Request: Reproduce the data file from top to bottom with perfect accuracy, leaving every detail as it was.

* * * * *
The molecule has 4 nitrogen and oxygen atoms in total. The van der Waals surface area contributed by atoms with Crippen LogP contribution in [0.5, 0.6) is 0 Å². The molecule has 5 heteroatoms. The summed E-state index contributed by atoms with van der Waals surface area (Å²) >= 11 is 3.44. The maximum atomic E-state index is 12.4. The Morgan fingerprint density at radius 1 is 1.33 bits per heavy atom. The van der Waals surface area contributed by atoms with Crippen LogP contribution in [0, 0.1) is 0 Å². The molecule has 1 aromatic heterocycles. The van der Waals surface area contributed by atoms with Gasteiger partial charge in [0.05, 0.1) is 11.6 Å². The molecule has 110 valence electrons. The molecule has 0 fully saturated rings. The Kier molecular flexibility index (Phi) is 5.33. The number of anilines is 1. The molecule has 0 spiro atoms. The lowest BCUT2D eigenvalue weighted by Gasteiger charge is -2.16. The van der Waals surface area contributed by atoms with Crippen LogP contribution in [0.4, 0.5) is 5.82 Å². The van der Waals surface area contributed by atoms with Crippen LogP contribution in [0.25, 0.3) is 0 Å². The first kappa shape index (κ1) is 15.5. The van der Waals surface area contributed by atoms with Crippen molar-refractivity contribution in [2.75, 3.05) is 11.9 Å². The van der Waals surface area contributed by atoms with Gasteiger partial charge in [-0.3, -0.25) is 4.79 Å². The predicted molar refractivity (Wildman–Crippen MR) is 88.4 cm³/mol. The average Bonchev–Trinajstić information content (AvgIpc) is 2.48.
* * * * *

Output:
The molecule has 4 nitrogen and oxygen atoms in total. The van der Waals surface area contributed by atoms with Crippen LogP contribution in [0.5, 0.6) is 0 Å². The molecule has 5 heteroatoms. The summed E-state index contributed by atoms with van der Waals surface area (Å²) >= 11 is 3.44. The maximum atomic E-state index is 12.4. The Morgan fingerprint density at radius 1 is 1.33 bits per heavy atom. The van der Waals surface area contributed by atoms with Crippen LogP contribution in [0, 0.1) is 0 Å². The molecule has 1 aromatic heterocycles. The van der Waals surface area contributed by atoms with Gasteiger partial charge in [0.05, 0.1) is 11.6 Å². The molecule has 110 valence electrons. The molecule has 0 fully saturated rings. The Kier molecular flexibility index (Phi) is 5.33. The number of anilines is 1. The molecule has 0 spiro atoms. The lowest BCUT2D eigenvalue weighted by Gasteiger charge is -2.16. The van der Waals surface area contributed by atoms with Crippen LogP contribution in [0.4, 0.5) is 5.82 Å². The van der Waals surface area contributed by atoms with Crippen LogP contribution in [0.25, 0.3) is 0 Å². The first kappa shape index (κ1) is 15.5. The van der Waals surface area contributed by atoms with Crippen molar-refractivity contribution in [2.75, 3.05) is 11.9 Å². The van der Waals surface area contributed by atoms with Gasteiger partial charge in [-0.3, -0.25) is 4.79 Å². The predicted molar refractivity (Wildman–Crippen MR) is 88.4 cm³/mol. The average Bonchev–Trinajstić information content (AvgIpc) is 2.48.